Welcome back! Today, we have a pair of pickup trucks that are the same model year, both compact, both four-wheel-drive, both manual, and have the exact same engine – but come from different manufacturers. How does that work? We’ll get to that in a minute. First let’s check in on yesterday’s dinosaurs:
Ooh, a tight race! But it looks like it’s the Thunderbird by a mere ten votes as of now. Yes, I know it actually shows eleven. I used to be able to see the results without voting, but it won’t let me anymore, so one vote for the T-Bird is me. Usually it doesn’t matter, and usually I end up picking the losing car anyway.
Now then: It’s common knowledge that automakers share engines, and have for a long time. Often smaller or struggling automakers will buy engines from one of the bigger companies to spare themselves the cost of developing their own engine. Think Lotus and their use of Ford, and now Toyota, powerplants, or Iso and their Chevy V8s. And even big automakers will buy engines from one another to fill in holes in their lineups or make do while they develop a new engine of their own, like Chrysler using VW and Peugeot engines for the Omni/Horizon, or GM tapping Honda for engines and transmissions for the Saturn Vue.
Back in the 1980s, and continuing well into this century, GM’s 60-degree V6 was the Judy Greer of engines: it appeared in everything. First introduced in the X-body cars in 1980, it hung on for 25 years in various forms in the US, and another five years in China after that. It powered family sedans, pickup trucks, SUVs, pony cars, minivans, mid-engine sports cars – you name it. And for a while, in the mid-1980s, GM sold them to AMC for use in the Cherokee, Wagoneer, and Comanche before David’s favorite engine was ready for prime time.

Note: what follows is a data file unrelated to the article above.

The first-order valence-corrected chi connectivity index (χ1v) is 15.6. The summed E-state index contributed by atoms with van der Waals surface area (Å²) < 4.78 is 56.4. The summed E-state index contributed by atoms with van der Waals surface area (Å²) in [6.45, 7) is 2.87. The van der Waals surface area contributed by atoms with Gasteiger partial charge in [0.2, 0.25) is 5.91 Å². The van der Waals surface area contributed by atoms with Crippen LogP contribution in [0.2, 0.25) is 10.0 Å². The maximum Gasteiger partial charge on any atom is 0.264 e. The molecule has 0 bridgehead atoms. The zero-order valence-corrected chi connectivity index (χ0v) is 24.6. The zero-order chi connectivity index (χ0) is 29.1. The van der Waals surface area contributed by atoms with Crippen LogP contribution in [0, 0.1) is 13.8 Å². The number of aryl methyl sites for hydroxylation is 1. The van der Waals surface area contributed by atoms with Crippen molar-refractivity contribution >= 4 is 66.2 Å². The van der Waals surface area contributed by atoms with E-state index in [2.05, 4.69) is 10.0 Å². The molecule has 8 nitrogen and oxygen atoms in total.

[Editor’s note: The 2.8-liter V6 was an absolute pile in the Jeep XJ. From what I’ve read, it rarely made it past 150,000 miles without major work. Honestly, people don’t realize how crappy early XJs were if you didn’t get the AMC four-cylinder with an automatic. The Peugeot-sourced five-speed was horrendous, the GM V6 sucked, the front axle vacuum disconnect would eventually get fussy, and I’m sure there are some other early-XJ faults that I’m not thinking of. The interiors were fantastic, though. -DT].
And that’s how we arrive here, checking out two beat-up old pickup trucks from different corporations with interchangeable engines.
Engine/drivetrain: 2.8 liter V6, 5 speed manual, part-time 4WD
Location: Denver, CO
Odometer reading: 124,000 miles
Runs/drives? Well, according to the ad
The Chevy S-10 and GMC S-15 pickups appeared in 1982, replacing the Isuzu-built Chevy LUV compact pickup. The 2.8 liter V6 was an option from the very start, as an upgrade over an Isuzu-built 1.9 liter 4 cylinder carried over from the LUV. I’ve only ever seen one 1.9-engined S-10 in the wild; I think most buyers opted for the V6. Later GM 2.0 and 2.5 liter fours were more popular, but not a lot.